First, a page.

"But it made me continue to work and I got an opportunity to play with the Heat after that. To have an opportunity to be considered one of the best athletes in the world - whether you're there for a year or 10 years - is a great opportunity to have made it to that level. I can always say I had an opportunity to do that.

"Would I have liked to have played 10 years, 11 years? Sure. But that wasn't meant to be.

"The one thing that I can say is I played against the best that I think ever played. Larry Bird was still playing. Magic Johnson was still playing. Michael Jordan was at his peak. I had a chance to play against those guys."

"I THOUGHT I'D GO [overseas] for a year and play and get my stock up. One year turned into eight years. I've had a chance to see probably everyplace you could see in Europe. I got a chance to see how other people live. The changes in Warsaw from when I went there in '91 and when I went back there in '98 are like night and day.

"They were all great places, but as we see what Tel Aviv and Israel look like now it was so different back then. It was a great place to live [in the early 1990s] and it was probably the most Americanized city that I played in. The city itself was basically like New York, but in the Mediterranean. If you could imagine New York located in Miami."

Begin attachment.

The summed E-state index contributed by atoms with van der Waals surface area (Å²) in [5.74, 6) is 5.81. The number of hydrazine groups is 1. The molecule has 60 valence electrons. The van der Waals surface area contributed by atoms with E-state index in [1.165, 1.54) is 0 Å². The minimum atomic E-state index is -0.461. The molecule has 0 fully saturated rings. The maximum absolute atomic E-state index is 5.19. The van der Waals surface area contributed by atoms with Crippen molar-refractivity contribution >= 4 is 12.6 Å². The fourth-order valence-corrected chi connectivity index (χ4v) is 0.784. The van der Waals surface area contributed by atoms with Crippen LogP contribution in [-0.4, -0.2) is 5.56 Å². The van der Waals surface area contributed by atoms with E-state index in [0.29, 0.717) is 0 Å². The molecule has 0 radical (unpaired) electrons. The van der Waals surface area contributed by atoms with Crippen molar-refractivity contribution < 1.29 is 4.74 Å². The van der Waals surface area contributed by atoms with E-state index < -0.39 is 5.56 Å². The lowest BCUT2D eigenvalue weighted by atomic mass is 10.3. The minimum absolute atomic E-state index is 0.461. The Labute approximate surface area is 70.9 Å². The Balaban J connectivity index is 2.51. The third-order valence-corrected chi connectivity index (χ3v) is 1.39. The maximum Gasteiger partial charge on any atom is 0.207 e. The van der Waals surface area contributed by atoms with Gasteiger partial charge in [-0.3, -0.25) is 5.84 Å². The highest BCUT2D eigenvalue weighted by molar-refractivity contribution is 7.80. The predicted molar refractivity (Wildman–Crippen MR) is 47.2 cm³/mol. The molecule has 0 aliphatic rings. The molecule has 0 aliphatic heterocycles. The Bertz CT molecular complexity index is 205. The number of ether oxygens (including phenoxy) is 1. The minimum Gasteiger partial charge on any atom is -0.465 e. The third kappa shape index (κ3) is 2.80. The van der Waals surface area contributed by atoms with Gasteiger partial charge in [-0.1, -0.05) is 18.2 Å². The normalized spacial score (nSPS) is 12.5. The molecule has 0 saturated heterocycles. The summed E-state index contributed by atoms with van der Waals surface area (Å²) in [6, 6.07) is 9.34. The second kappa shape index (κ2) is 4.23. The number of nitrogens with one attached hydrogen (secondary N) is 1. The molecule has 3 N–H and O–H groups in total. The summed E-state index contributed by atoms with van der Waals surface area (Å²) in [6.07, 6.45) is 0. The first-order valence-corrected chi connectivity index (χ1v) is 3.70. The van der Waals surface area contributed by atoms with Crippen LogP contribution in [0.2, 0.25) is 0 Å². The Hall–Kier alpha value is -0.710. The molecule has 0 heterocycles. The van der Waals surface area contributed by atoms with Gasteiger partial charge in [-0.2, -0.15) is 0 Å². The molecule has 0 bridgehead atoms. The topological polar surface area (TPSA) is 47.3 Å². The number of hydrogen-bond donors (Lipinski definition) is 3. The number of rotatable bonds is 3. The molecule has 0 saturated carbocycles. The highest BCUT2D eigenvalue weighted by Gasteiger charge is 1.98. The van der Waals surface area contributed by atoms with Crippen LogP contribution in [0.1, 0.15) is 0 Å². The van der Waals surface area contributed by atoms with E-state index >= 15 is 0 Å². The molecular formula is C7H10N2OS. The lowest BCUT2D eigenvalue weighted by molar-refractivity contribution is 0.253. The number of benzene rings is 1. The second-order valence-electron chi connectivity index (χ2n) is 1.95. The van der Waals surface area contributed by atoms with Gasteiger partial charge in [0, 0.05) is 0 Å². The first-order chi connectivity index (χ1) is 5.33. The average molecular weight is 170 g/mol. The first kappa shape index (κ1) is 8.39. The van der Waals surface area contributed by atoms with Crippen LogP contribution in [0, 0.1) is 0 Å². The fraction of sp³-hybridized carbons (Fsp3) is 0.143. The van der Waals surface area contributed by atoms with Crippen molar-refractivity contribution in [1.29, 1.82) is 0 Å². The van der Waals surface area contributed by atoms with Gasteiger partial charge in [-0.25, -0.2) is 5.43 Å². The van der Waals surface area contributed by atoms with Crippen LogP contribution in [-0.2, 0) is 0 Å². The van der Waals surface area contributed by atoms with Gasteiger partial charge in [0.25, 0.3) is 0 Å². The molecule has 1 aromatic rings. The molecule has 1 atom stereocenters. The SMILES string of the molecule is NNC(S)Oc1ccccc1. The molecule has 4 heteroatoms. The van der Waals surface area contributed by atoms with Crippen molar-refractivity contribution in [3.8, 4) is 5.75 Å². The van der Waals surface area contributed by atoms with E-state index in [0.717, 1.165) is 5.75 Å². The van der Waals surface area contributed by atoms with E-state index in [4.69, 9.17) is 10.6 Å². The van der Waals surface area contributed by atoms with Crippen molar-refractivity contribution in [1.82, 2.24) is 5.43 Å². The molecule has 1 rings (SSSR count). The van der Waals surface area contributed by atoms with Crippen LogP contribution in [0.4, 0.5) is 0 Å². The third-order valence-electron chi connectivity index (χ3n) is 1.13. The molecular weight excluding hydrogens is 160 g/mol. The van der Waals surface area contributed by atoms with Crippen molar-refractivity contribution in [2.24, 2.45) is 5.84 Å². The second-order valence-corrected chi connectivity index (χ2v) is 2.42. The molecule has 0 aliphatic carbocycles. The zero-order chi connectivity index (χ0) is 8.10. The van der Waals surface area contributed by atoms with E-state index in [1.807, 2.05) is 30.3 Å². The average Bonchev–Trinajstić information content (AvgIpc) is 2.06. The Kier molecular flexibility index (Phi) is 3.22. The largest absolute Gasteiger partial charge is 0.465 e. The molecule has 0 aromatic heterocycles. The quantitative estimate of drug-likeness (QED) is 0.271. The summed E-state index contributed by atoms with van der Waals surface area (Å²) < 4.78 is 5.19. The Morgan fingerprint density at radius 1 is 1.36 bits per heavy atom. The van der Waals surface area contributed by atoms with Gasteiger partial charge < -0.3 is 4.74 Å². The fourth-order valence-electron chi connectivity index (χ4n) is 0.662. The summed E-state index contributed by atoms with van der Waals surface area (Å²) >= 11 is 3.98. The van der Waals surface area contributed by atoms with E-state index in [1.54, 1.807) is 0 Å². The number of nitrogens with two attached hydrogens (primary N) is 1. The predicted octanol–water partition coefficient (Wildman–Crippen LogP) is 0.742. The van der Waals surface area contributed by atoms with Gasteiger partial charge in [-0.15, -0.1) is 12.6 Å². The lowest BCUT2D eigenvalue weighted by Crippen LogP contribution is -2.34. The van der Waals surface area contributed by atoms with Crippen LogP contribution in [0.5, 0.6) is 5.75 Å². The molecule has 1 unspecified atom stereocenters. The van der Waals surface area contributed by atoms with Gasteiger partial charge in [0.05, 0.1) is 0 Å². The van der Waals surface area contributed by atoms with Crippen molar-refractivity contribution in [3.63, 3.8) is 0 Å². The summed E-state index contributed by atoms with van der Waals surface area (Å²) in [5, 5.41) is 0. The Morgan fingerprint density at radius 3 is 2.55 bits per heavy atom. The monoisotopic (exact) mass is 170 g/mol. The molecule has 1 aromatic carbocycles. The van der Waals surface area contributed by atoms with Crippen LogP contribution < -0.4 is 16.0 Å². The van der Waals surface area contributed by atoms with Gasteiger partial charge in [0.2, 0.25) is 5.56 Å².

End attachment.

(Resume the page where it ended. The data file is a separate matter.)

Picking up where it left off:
"WE, AS AMERICANS, are really perceived as being overbearing in a lot of ways by people in other countries. A lot of times we're perceived as, 'It's our way or the highway.' In my opinion, the Iraq war is just another example of 'our way or the highway.'

"We think we know what's best for them, but who knows what the best for them is? Democracy is great for us. It's worked well, but who are we to say that it's going to work the same way for somebody else?"

"I WAS IN FRANCE and had a pulmonary embolism. I was warming up before a game and just passed out. I could've died. I was in a Paris hospital for 13 days to dissolve the clot with blood thinners.

"When I came back to the states the doctors said I would be on blood thinners after that and it would probably be best that I retire. That's when it kind of hit me that there's going to be another phase in my life and I would have to switch gears."

Contact Donald Emmons at: demmons@theblade.com or 419-724-6302.